American Airlines & Delta make EMERGENCY LANDINGS today!!Bad Accidents...

aloft

New Member
Gotta love the Saab--cockpit looks big enough to be a Boeing! And who'd know the difference?
 

Derg

New Arizona, Il Duce/Warlord
Staff member
I remember when the American Fokker's gear collapsed in DFW. I was on the telephone with my mom sitting in front of the crew lounge window and screeeeeeeeach!

I said, "wait a sec... oh, there's some American Airlines jet whose gear just collapsed so don't freak out if it's on the news"

She says, "Do you have to get off the phone?"

I said, "Nope, doesn't look like a fire!"
 

vipermcg

New Member
That's pretty strange that American would have 2 emergency landings at JFK, within a few days of eachother.
 

gay_pilot18

New Member
Wasn't American Airlines suppossed to have gotten rid of all the FOKKER 100's awhile ago. That's what I heard not too long after 9/11 that they were retiring them from active service?
 

Athena

New Member
[ QUOTE ]

Wasn't American Airlines suppossed to have gotten rid of all the FOKKER 100's awhile ago. That's what I heard not too long after 9/11 that they were retiring them from active service?

[/ QUOTE ]

I guess there is always some fokker you can't get rid of.
 

Joshua949

New Member
[ QUOTE ]

Wasn't American Airlines suppossed to have gotten rid of all the FOKKER 100's awhile ago. That's what I heard not too long after 9/11 that they were retiring them from active service?

[/ QUOTE ]

Actually, AA is gettin rid of their Fokker 100's...it's just taking some time right now...they have already gotten rid a number of them..& they're in the process right now of throwing them away...they figured that they can used their MD-80's, 737-800's, & CRJ700's to fill in those routes fine....also...American hasnt decided yet if they're gonna continue to let American Eagle use the CRJ700's or if American is gonna use the CRJ700's...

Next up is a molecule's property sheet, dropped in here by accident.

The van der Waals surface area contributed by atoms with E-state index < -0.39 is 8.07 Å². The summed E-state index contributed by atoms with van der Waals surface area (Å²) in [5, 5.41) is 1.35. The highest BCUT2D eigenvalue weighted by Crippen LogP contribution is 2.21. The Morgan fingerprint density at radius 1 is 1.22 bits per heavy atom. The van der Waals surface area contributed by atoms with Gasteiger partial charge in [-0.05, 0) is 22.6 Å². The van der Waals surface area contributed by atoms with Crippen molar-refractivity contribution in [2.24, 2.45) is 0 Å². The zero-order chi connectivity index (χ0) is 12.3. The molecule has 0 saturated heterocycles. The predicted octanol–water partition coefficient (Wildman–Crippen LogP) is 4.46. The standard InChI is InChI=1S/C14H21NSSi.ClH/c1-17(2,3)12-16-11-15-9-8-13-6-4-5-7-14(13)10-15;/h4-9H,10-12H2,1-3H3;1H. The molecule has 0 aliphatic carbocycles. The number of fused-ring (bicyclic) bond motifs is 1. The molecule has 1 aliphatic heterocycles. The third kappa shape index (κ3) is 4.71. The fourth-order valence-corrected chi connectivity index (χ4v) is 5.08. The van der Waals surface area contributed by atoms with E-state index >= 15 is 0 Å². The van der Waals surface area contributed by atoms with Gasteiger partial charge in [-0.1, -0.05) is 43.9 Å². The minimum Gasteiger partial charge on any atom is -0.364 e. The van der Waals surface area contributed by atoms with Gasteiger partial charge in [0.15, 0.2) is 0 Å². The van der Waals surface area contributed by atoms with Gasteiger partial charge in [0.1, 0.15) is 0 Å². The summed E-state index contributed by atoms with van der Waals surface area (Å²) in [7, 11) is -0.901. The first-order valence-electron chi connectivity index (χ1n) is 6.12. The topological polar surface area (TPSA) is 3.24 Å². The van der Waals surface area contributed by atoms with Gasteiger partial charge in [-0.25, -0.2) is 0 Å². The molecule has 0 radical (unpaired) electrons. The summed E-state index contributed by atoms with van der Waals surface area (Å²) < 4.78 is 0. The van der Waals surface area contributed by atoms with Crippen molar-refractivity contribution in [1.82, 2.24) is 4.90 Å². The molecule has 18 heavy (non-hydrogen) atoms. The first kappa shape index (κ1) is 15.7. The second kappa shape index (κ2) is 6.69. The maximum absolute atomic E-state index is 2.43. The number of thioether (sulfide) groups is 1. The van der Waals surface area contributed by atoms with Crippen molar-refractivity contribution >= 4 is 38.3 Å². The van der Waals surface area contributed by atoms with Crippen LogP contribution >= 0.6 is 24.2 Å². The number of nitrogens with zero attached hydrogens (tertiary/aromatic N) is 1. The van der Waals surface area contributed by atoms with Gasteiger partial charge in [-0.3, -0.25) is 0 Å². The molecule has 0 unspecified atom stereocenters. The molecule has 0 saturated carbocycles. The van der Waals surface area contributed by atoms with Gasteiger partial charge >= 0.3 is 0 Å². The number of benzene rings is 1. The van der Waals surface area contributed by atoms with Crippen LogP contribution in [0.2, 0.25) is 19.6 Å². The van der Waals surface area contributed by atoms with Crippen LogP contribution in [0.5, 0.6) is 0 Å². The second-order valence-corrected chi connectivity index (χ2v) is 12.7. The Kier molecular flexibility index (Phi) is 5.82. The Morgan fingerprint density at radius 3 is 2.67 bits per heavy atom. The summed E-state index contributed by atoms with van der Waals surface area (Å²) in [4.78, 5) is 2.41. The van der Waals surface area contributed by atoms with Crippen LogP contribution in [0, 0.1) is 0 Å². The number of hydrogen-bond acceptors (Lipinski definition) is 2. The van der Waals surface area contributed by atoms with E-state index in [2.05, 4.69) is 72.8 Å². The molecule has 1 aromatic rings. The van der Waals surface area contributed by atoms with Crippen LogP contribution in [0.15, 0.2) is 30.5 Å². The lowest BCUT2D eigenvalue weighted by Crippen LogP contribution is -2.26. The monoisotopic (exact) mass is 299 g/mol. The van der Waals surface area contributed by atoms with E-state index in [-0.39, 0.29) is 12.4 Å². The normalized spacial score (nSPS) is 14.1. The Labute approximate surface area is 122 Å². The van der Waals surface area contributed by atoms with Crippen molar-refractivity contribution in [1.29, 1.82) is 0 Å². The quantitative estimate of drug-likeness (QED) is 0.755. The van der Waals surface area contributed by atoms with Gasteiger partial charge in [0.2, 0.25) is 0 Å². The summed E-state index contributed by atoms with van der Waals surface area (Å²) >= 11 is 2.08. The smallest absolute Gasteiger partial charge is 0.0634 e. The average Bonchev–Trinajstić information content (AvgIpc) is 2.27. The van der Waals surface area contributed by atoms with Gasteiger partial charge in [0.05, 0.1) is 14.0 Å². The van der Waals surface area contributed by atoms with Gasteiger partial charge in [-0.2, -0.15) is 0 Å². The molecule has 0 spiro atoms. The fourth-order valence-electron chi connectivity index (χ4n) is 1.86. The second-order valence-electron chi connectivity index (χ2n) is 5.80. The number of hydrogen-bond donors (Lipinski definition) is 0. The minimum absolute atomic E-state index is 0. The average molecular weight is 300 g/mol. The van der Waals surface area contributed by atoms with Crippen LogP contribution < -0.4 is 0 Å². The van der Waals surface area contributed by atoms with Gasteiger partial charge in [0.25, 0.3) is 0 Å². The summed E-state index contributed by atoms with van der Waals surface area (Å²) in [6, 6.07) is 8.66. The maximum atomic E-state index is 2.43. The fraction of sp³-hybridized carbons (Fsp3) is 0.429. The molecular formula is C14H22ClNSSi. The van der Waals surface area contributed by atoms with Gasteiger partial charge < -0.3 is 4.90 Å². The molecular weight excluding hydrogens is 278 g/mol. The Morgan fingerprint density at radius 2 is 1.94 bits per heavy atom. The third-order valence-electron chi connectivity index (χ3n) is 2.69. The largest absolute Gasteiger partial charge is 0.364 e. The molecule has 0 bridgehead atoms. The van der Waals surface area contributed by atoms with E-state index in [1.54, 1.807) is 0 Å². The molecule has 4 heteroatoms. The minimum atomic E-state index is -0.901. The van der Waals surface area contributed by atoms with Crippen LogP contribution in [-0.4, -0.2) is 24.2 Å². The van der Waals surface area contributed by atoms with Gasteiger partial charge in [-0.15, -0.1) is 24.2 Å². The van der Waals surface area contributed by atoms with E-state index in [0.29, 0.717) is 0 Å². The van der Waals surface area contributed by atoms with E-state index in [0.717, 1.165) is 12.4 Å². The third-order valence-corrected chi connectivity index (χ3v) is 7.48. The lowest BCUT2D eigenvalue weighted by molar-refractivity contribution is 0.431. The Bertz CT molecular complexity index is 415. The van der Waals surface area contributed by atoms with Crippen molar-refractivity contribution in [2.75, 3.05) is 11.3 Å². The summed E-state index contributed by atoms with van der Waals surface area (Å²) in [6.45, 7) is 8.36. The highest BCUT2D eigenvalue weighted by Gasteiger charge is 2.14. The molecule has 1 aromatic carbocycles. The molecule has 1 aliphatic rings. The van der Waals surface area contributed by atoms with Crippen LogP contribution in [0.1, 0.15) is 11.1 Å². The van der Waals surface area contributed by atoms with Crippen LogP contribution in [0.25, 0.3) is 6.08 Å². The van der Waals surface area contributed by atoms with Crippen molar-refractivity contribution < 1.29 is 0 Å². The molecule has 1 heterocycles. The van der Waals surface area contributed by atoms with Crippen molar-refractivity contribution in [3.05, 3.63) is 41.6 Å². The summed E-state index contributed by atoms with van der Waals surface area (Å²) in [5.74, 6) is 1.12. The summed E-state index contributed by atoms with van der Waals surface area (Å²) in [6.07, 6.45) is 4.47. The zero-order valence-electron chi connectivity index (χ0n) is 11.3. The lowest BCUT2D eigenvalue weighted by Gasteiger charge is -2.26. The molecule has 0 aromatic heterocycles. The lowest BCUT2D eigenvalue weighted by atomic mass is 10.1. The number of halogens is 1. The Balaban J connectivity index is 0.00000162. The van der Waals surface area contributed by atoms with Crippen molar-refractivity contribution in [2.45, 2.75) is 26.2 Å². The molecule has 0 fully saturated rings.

MQAAord

Scheherazade
Staff member
It's too bad AA is getting rid of the F-100. I was the Fokker queen the last summer I was based in ORD, it went really junior so it was all I could hold, but I loved it! A lot of the F/As didn't like that there was no exit in the back, but that never bothered me, the window exits weren't that far away. It reminded me of the ATRs, EMBs and Saabs I worked at Eagle.
 

tonyw

Well-Known Member
[ QUOTE ]

Wasn't American Airlines suppossed to have gotten rid of all the FOKKER 100's awhile ago. That's what I heard not too long after 9/11 that they were retiring them from active service?

[/ QUOTE ]

Nope, there was one flying last night around DCA. I got the traffic warning and so wanted to say, "Roger, I have the Fokker in sight."
 

DanTheMan

New Member
In case anyone is interested...

NTSB Identification: NYC03FA186
Scheduled 14 CFR Part 121: Air Carrier operation of AMERICAN AIRLINES INC
Accident occurred Tuesday, September 02, 2003 in Jamaica, NY
Aircraft: McDonnell Douglas DC-9-82, registration: N454AA
Injuries: 138 Uninjured.

This is preliminary information, subject to change, and may contain errors. Any errors in this report will be corrected when the final report has been completed.

On September 2, 2003, about 1139 eastern daylight time, a McDonnell Douglas DC-9-82 (MD-82), N454AA, operated by American Airlines as flight 1048, was substantially damaged during an emergency landing at the John F. Kennedy International Airport (JFK), Jamaica, New York, after the flightcrew was unable to extend the nose landing gear. The 2 flightcrew members, 3 flight attendants, and 133 passengers were not injured. Visual meteorological conditions prevailed and an instrument flight rules flight plan had been filed for the flight that departed the Dallas/Fort Worth International Airport (DFW), Dallas, Texas, and was destined for the Newark Liberty International Airport (EWR), Newark, New Jersey. The scheduled passenger flight was conducted under 14 CFR Part 121.

The flightcrew reported that on final approach to EWR, the landing gear was lowered; however, the nose gear indicator red light remained illuminated and the nose landing gear indicator pin did not extend. The flightcrew executed a missed approach and attempted to troubleshoot the problem. After performing emergency checklists, which included the emergency gear extension checklist, the flightcrew diverted to JFK, and performed a low approach over runway 4L, a 11,351-foot-long, 150-foot-wide, asphalt runway. Ground personnel who observed the airplane stated that the nose gear doors were partially open, however, the nose gear was not visible. The flightcrew subsequently performed an emergency landing to runway 4L, with the nose landing gear retracted. After the airplane came to a stop, the passengers deplaned via the aft door exit.